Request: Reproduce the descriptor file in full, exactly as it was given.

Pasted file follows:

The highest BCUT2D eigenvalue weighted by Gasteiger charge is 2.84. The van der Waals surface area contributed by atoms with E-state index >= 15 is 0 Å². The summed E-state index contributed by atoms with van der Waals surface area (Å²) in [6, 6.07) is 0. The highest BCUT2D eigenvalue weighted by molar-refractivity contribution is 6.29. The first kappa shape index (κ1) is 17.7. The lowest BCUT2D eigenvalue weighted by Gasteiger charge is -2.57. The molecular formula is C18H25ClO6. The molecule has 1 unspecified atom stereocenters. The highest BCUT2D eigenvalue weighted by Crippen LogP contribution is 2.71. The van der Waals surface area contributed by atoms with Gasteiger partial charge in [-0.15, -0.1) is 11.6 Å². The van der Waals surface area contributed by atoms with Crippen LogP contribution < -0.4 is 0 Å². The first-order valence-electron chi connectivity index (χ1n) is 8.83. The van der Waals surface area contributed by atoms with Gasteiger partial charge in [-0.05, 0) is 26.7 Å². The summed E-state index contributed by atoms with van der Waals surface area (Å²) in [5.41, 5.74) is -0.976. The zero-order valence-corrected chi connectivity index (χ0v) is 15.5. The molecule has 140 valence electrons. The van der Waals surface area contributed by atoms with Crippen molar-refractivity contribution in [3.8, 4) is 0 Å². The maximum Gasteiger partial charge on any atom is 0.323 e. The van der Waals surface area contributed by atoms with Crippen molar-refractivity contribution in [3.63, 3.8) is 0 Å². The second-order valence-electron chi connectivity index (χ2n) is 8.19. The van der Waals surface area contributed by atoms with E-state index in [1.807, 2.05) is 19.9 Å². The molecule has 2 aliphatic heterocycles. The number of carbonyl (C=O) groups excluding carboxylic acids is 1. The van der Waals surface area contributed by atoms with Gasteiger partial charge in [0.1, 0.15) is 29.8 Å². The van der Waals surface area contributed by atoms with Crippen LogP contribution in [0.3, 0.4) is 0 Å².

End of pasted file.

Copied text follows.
The highest BCUT2D eigenvalue weighted by Gasteiger charge is 2.84. The van der Waals surface area contributed by atoms with E-state index >= 15 is 0 Å². The summed E-state index contributed by atoms with van der Waals surface area (Å²) in [6, 6.07) is 0. The highest BCUT2D eigenvalue weighted by molar-refractivity contribution is 6.29. The first kappa shape index (κ1) is 17.7. The lowest BCUT2D eigenvalue weighted by Gasteiger charge is -2.57. The molecular formula is C18H25ClO6. The molecule has 1 unspecified atom stereocenters. The highest BCUT2D eigenvalue weighted by Crippen LogP contribution is 2.71. The van der Waals surface area contributed by atoms with Gasteiger partial charge in [-0.15, -0.1) is 11.6 Å². The van der Waals surface area contributed by atoms with Crippen LogP contribution < -0.4 is 0 Å². The first-order valence-electron chi connectivity index (χ1n) is 8.83. The van der Waals surface area contributed by atoms with Gasteiger partial charge in [-0.05, 0) is 26.7 Å². The summed E-state index contributed by atoms with van der Waals surface area (Å²) in [5.41, 5.74) is -0.976. The zero-order valence-corrected chi connectivity index (χ0v) is 15.5. The molecule has 140 valence electrons. The van der Waals surface area contributed by atoms with Crippen molar-refractivity contribution in [3.8, 4) is 0 Å². The maximum Gasteiger partial charge on any atom is 0.323 e. The van der Waals surface area contributed by atoms with Crippen molar-refractivity contribution in [3.63, 3.8) is 0 Å². The second-order valence-electron chi connectivity index (χ2n) is 8.19. The van der Waals surface area contributed by atoms with E-state index in [1.807, 2.05) is 19.9 Å². The molecule has 2 aliphatic heterocycles. The number of carbonyl (C=O) groups excluding carboxylic acids is 1. The van der Waals surface area contributed by atoms with Gasteiger partial charge in [0.1, 0.15) is 29.8 Å². The van der Waals surface area contributed by atoms with Crippen LogP contribution in [0.3, 0.4) is 0 Å².